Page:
WEST INDIES cricket is in crisis again. But, I hear you say, that is nothing new, maan. This team is always lurching from one crisis to the next. And the sad thing is that that is probably true; occasionally, the wounds are bandaged by means of a superlative performance. Else, the team is busy losing everything in sight.
Hopes were raised last year in the Caribbean when Brian Lara played a few stirring innings and earned his team a draw against a strong Australian contingent. There were hopes that there would be a resurgence. My view differed: I warned that all the old problems still remained and that the authorities should act if they did not want a repeat of the South African disaster again.
The repeat wasn't long in coming and it came at the hands of a team which is not exactly at the pinnacle of world cricket. New Zealand wiped the West Indies' faces in the mud, winning two Tests and five one-dayers. In the process, the West Indies managed to lose a Test after being 282 for one at the close of the first day. One does, indeed, need a great deal of genius to do that; I have not heard of many teams achieving a similar feat, not in 30-plus years of observing the game.
The truth is that the cupboard is bare. The ones who went to New Zealand will be on display again when Pakistan and Zimbabwe arrive in the Caribbean to play three and two Tests respectively and also a triangular one-day tournament. Plenty of opportunities for the Windies to display their ineptness again.
Around 20 players must have opened the innings for the team since the old firm of Greenidge and Haynes left. Not one has been a success, apart from Sherwin Campbell to some extent. Campbell still suffers from poor footwork early on in his innings; nobody apparently has been able to coach him out of these ways. Williams, Chanderpaul, Lara himself, Lambert, Wallace, Jacobs, Griffith... yes, there are a fair number who have tried to open the innings. The operative word is tried. Who will be next?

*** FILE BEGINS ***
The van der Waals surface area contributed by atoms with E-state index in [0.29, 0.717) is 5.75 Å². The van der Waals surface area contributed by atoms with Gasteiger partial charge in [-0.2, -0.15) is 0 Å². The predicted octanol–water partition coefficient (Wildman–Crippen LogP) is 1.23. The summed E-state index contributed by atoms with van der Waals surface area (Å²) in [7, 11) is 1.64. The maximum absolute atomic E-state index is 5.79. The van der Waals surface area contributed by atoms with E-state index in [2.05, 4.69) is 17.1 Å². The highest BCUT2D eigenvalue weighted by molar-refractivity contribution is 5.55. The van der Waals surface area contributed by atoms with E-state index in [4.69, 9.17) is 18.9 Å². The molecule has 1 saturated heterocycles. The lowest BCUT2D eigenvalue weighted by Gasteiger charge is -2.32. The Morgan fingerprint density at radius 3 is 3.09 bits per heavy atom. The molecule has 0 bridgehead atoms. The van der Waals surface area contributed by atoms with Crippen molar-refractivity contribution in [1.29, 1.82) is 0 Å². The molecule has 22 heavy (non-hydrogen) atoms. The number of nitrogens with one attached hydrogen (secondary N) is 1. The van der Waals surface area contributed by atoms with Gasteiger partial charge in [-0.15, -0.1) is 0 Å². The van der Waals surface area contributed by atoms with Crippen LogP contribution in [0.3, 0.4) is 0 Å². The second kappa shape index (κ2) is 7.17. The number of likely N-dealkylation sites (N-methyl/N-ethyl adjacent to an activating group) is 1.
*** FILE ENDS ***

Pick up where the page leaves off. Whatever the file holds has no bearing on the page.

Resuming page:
When Courtney Walsh and Curtley Ambrose came to Australia in 1996-97, many people bid them farewell after the final Test. Given the paucity of fast bowlers -- or better still the fact that the selectors have not bothered to keep faith with any of the new pacemen -- is there any guarantee that either one or both of them will not be back in 2000-01? I wouldn't bet against it -- not unless they retire before that.
The West Indies are in the doldrums. They cannot sink much lower. They only have to lose to Zimbabwe at home, something which does not seem very difficult to achieve given their recent record. The teams which have been traditionally lower down in the pecking order have been getting their act together. The so-called professionals have been found wanting - apart from Australia and South Africa who have set new standards for hard, professional play. The West Indies are nowhere in this scenario.
There must be a return to basics, a willingness to play like professionals who have some pride in representing their countries. There has to be a willingness to stay there and wait for the runs to come, not an over-eagerness to wave one's bat about and walk back in a hurry. It took years to build a good team but it hasn't taken much to destroy it. It will take a Herculean effort to get back in the saddle again. By June, things should be clear.